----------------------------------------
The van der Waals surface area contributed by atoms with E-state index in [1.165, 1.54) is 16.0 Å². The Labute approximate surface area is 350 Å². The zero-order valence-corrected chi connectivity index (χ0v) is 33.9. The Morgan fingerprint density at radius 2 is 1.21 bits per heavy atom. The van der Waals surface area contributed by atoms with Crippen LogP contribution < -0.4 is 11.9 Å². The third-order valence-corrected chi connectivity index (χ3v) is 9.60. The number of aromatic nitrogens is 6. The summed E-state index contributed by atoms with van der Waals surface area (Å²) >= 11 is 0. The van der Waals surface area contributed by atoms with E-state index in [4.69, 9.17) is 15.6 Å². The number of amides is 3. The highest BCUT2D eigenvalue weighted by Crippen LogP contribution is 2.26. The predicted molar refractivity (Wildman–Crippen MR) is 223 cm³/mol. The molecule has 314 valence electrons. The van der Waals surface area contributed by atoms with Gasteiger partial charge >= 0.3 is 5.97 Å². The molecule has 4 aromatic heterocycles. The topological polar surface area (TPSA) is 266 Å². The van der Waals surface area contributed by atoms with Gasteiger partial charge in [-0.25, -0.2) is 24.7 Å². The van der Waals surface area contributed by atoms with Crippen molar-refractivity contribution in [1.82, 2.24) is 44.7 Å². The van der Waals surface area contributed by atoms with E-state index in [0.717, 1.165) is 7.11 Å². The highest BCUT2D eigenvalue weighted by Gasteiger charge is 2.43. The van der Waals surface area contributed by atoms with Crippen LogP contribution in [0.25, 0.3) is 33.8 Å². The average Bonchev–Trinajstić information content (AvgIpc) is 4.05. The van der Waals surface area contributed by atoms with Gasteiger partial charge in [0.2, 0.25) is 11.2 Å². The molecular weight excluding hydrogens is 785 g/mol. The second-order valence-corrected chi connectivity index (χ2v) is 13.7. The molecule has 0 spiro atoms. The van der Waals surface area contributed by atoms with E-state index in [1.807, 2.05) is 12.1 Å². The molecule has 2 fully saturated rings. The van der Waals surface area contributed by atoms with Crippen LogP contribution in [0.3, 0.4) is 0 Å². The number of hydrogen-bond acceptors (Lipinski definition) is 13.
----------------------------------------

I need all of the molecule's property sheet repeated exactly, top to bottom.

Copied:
The van der Waals surface area contributed by atoms with E-state index in [1.165, 1.54) is 16.0 Å². The Labute approximate surface area is 350 Å². The zero-order valence-corrected chi connectivity index (χ0v) is 33.9. The Morgan fingerprint density at radius 2 is 1.21 bits per heavy atom. The van der Waals surface area contributed by atoms with Crippen LogP contribution < -0.4 is 11.9 Å². The third-order valence-corrected chi connectivity index (χ3v) is 9.60. The number of aromatic nitrogens is 6. The summed E-state index contributed by atoms with van der Waals surface area (Å²) >= 11 is 0. The van der Waals surface area contributed by atoms with E-state index in [4.69, 9.17) is 15.6 Å². The number of amides is 3. The highest BCUT2D eigenvalue weighted by Crippen LogP contribution is 2.26. The predicted molar refractivity (Wildman–Crippen MR) is 223 cm³/mol. The molecule has 314 valence electrons. The van der Waals surface area contributed by atoms with Gasteiger partial charge >= 0.3 is 5.97 Å². The molecule has 4 aromatic heterocycles. The topological polar surface area (TPSA) is 266 Å². The van der Waals surface area contributed by atoms with Gasteiger partial charge in [-0.25, -0.2) is 24.7 Å². The van der Waals surface area contributed by atoms with Crippen molar-refractivity contribution in [1.82, 2.24) is 44.7 Å². The van der Waals surface area contributed by atoms with E-state index in [0.717, 1.165) is 7.11 Å². The highest BCUT2D eigenvalue weighted by Gasteiger charge is 2.43. The van der Waals surface area contributed by atoms with Crippen LogP contribution in [0.25, 0.3) is 33.8 Å². The average Bonchev–Trinajstić information content (AvgIpc) is 4.05. The van der Waals surface area contributed by atoms with Gasteiger partial charge in [0.2, 0.25) is 11.2 Å². The molecular weight excluding hydrogens is 785 g/mol. The second-order valence-corrected chi connectivity index (χ2v) is 13.7. The molecule has 0 spiro atoms. The van der Waals surface area contributed by atoms with E-state index in [1.807, 2.05) is 12.1 Å². The molecule has 2 fully saturated rings. The van der Waals surface area contributed by atoms with Crippen LogP contribution in [0.3, 0.4) is 0 Å². The number of hydrogen-bond acceptors (Lipinski definition) is 13.